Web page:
A Few Words
There are several valid reasons for Business Valuation or wanting to know the monetary value of a business:
- You started it from scratch — investing your own time and resources into the business — and now you want to measure how far you’ve come.
- You plan on acquiring a business, and you need to know how much it’s worth before you make an offer.
- You have a business you’ve built up over the years, and one of your retirement plans is to sell the business to fund your retirement.
- You’ve bought a business to sell it, and after stabilizing its operations, you want to see if your efforts have paid off so you can sell it.
- You’ve already sold off part of the business, and you’d like to know what the rest is worth.
SELLING PRICE AND BUSINESS WORTH
Business worth is the price the business is expected to sell for. The actual price can vary depending on who does the business appraisal and other factors. For example, if you want to purchase the business immediately because it fulfills certain lifestyle goals, you may be willing to pay more than someone who wants a revenue stream at the most affordable price.
There are three basic ways to determine the value of a business. Each has advantages and disadvantages:
1. Market Approach
2. Asset Approach
3. Income Approach
The market approach relies on indicators from the marketplace to determine the worth of the business. The economic principle of competition applies, so the business appraiser asks what similar businesses are worth and uses that knowledge to establish a price. Just like appraising a home, the small business valuation expert looks for comparable sales or valuations.
If you want to buy a business, decide what kind of business you want and then research the going rate for similar businesses in your area. If you wish to sell a business, research the marketplace to see what businesses like yours are selling for. In either case, research market data to support your asking price or offer.
The market approach determines a business’s fair market value. The fair market value refers to the price buyers are comfortable paying — and one that sellers also find acceptable. In a fair market agreement, the buyer and seller aren’t acting under compulsion and are aware of all the relevant facts.
The asset approach for valuating a business counts all the assets and liabilities to determine the value of the business. Based on the economic principle of substitution, the asset approach estimates what it would cost to create another business similar to the first to produce the same revenue. This process involves setting a standard of measurement and using that to determine asset and liability worth.
Every business has liabilities and assets, so it’s natural to look at them when trying to determine the value of the business. The difference between assets and liabilities is the value of the business. The challenge in using the asset approach is figuring out which assets and liabilities to examine in the process.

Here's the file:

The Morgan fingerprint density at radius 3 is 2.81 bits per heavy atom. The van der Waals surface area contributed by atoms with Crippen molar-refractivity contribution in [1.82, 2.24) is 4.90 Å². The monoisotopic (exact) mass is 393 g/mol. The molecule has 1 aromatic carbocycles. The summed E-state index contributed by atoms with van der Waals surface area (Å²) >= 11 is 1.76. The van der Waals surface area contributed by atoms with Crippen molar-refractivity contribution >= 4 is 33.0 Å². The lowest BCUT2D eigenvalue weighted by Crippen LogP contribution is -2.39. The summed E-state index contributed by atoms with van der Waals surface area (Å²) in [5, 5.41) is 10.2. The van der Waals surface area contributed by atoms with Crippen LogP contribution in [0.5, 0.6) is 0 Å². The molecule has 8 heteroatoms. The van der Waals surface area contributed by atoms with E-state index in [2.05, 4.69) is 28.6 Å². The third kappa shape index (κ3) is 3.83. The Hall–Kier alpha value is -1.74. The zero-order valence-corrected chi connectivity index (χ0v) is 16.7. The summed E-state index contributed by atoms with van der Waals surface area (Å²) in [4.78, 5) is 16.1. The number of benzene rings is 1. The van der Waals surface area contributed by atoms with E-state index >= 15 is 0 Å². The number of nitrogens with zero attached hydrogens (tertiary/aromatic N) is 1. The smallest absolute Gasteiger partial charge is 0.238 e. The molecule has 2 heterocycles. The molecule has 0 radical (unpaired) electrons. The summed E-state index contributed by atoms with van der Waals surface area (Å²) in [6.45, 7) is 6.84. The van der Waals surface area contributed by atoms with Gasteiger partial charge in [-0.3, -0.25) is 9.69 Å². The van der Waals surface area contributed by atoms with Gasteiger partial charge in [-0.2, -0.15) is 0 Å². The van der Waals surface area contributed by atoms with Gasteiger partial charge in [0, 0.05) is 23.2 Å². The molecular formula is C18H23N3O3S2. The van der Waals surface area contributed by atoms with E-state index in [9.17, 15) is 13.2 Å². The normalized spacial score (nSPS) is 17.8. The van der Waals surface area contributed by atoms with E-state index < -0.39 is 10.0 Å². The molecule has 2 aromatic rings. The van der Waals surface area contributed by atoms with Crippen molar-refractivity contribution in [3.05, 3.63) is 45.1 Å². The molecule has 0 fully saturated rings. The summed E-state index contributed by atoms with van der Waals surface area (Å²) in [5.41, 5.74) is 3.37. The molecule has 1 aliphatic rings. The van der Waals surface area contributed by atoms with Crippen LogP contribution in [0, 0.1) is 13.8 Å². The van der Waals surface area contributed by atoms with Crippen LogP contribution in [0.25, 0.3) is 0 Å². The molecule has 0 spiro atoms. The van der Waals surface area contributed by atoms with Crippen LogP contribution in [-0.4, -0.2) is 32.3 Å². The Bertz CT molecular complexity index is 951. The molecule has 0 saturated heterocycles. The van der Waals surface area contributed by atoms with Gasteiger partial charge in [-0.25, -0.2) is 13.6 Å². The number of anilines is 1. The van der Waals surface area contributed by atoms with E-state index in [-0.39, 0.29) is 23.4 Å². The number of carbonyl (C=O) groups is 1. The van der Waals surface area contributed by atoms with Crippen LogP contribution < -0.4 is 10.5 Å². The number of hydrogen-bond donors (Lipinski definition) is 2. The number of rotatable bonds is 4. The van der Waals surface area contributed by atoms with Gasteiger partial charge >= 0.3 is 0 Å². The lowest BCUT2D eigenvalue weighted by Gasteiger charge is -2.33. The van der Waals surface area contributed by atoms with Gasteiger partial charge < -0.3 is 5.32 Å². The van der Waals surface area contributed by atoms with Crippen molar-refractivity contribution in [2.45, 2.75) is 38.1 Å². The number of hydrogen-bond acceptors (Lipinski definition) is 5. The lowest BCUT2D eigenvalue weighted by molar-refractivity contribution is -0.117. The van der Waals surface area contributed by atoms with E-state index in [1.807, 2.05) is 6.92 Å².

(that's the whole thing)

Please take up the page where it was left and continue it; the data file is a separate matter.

The income approach of business valuation in NYC examines the primary reason for going into business — to make a profit. This business appraisal uses the economic principle of expectation. The income approach weighs the revenue and benefits that the buyer receives against the time, money and effort that they need to invest into it.
The risk in the income approach is that it attempts to measure future profit. Since there’s no money in the bank yet, you can’t be sure when or if you’ll receive revenue from the business. Business evaluation services provide current value, not future value, so you may be buying or selling based on expected income that has to be translated to today’s marketplace.
The income approach makes this translation through discounting and capitalization. Discounting projects revenue streams over a period of years. Capitalization divides the expected revenue by the capitalization rate. For example, a business is worth three times its annual revenue if the capitalization rate is 33 percent.
Next, you estimate the value of the business at the projection period’s end. This is known as the terminal or residual business value. The discounting calculation provides you with the present value of the business.
DIFFERENT RESULTS FROM DIFFERENT VALUATIONS
It’s possible and even likely to arrive at different business appraisals with the different methods. Since your perception of risk may differ from other buyer’s or seller’s, you may arrive at a different value. You also may have different goals and plans for the business, which affects your revenue projections.
Even if you’re using the same methods as others, you can end up with different values. Determine which approach may best serve your needs with advice from the business evaluations services experts, best CPA’s.